On the other hand, if you own a 250 size racing drone, you have three options, you can either use it only for FPV flying and for that you will only need a small FPV cam, or you can use both the FPV camera and an action cam as these types of drones are much more powerful and can handle both cameras. But, you need to keep in mind that if you do use both, your flight time will significantly go down. The third option, would be only using a GoPro or a similar action cam, but then you will be forced to fly only in the line of sight as these cameras tend to have a significant lag for the live feed and you pretty much can’t use them for FPV. Whatever the choice you make, keep in mind that the footage you record from these flights will mainly be just recreational use quality and that it won’t be good enough for professional purposes.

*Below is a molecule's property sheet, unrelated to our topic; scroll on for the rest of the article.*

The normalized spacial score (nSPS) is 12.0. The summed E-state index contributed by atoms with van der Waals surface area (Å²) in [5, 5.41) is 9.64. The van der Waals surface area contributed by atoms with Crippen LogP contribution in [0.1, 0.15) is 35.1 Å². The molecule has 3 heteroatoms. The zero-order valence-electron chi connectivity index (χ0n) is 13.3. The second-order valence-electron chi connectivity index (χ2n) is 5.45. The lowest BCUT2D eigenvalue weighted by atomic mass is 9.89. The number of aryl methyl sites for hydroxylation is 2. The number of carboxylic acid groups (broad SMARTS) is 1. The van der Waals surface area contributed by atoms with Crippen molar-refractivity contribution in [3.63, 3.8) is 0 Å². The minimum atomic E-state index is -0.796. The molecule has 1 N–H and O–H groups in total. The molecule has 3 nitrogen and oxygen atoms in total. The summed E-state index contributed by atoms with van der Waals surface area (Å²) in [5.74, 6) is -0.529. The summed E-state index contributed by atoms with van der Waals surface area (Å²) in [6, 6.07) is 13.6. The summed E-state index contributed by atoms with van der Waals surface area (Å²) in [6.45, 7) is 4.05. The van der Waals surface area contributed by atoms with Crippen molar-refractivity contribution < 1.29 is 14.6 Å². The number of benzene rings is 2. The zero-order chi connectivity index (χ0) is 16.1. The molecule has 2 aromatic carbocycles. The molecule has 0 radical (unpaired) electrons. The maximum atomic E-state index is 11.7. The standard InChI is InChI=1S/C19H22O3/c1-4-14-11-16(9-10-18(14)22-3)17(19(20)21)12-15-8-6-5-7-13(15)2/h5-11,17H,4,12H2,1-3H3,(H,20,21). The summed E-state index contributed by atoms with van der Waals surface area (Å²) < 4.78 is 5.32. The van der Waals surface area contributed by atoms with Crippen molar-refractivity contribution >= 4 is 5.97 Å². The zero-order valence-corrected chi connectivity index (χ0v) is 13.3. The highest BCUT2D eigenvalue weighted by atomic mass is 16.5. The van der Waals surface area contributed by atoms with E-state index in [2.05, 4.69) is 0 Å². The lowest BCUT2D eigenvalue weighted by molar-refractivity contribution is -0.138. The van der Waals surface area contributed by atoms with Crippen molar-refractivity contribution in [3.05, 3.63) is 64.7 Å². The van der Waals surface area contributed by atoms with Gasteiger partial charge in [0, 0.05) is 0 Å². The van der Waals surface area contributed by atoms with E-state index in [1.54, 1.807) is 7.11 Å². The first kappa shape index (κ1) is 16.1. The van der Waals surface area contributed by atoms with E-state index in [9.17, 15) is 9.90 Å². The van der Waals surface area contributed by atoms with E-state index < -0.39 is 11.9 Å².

Now, in case you own a 500 size or bigger drone model, you have much more options as they are powerful enough to carry both an FPV cam and an action one, or if you have a hexa or an octocopter, you can even choose a DSLR or a lightweight, mini cinema cameras like the Red or MagicBox, and shoot amazing aerial footage for professional use.
However, our search for the perfect camera for your drone doesn’t stop here because there are more factors that need to be included before making the final choice. One of them is the Gimbal.
Choosing the Camera based on the Gimbal